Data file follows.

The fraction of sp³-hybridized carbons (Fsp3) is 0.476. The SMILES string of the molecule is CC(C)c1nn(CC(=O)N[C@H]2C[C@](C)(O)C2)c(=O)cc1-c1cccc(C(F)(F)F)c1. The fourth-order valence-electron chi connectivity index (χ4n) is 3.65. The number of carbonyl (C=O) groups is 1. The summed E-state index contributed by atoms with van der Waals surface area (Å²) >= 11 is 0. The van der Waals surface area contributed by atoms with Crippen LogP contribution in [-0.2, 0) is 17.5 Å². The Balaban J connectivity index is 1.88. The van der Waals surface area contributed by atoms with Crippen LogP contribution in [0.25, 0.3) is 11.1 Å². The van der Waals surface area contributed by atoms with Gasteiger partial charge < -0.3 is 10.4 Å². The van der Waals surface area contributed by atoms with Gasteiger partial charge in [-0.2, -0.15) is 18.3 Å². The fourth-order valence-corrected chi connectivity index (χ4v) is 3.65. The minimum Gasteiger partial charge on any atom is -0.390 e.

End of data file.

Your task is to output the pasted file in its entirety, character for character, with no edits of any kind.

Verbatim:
The fraction of sp³-hybridized carbons (Fsp3) is 0.476. The SMILES string of the molecule is CC(C)c1nn(CC(=O)N[C@H]2C[C@](C)(O)C2)c(=O)cc1-c1cccc(C(F)(F)F)c1. The fourth-order valence-electron chi connectivity index (χ4n) is 3.65. The number of carbonyl (C=O) groups is 1. The summed E-state index contributed by atoms with van der Waals surface area (Å²) >= 11 is 0. The van der Waals surface area contributed by atoms with Crippen LogP contribution in [-0.2, 0) is 17.5 Å². The Balaban J connectivity index is 1.88. The van der Waals surface area contributed by atoms with Crippen LogP contribution in [0.25, 0.3) is 11.1 Å². The van der Waals surface area contributed by atoms with Gasteiger partial charge < -0.3 is 10.4 Å². The van der Waals surface area contributed by atoms with Gasteiger partial charge in [-0.2, -0.15) is 18.3 Å². The fourth-order valence-corrected chi connectivity index (χ4v) is 3.65. The minimum Gasteiger partial charge on any atom is -0.390 e.